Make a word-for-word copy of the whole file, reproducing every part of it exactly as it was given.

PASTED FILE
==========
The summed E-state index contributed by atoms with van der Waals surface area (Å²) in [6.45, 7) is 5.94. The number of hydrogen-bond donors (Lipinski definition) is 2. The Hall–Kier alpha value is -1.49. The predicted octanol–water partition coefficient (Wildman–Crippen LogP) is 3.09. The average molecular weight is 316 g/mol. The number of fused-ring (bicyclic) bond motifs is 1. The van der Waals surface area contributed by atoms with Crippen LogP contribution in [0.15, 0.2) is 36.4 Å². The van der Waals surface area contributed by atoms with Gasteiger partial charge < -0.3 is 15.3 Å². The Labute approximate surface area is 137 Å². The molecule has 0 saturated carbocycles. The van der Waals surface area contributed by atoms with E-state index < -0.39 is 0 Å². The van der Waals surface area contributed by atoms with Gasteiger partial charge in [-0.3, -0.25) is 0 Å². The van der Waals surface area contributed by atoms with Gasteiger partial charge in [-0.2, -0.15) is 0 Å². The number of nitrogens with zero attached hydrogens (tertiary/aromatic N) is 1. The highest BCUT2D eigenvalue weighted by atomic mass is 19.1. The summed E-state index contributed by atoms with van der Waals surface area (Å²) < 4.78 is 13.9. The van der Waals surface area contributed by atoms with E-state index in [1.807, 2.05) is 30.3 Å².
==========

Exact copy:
The summed E-state index contributed by atoms with van der Waals surface area (Å²) in [6.45, 7) is 5.94. The number of hydrogen-bond donors (Lipinski definition) is 2. The Hall–Kier alpha value is -1.49. The predicted octanol–water partition coefficient (Wildman–Crippen LogP) is 3.09. The average molecular weight is 316 g/mol. The number of fused-ring (bicyclic) bond motifs is 1. The van der Waals surface area contributed by atoms with Crippen LogP contribution in [0.15, 0.2) is 36.4 Å². The van der Waals surface area contributed by atoms with Gasteiger partial charge < -0.3 is 15.3 Å². The Labute approximate surface area is 137 Å². The molecule has 0 saturated carbocycles. The van der Waals surface area contributed by atoms with E-state index < -0.39 is 0 Å². The van der Waals surface area contributed by atoms with Gasteiger partial charge in [-0.3, -0.25) is 0 Å². The van der Waals surface area contributed by atoms with Gasteiger partial charge in [-0.2, -0.15) is 0 Å². The number of nitrogens with zero attached hydrogens (tertiary/aromatic N) is 1. The highest BCUT2D eigenvalue weighted by atomic mass is 19.1. The summed E-state index contributed by atoms with van der Waals surface area (Å²) < 4.78 is 13.9. The van der Waals surface area contributed by atoms with E-state index in [1.807, 2.05) is 30.3 Å².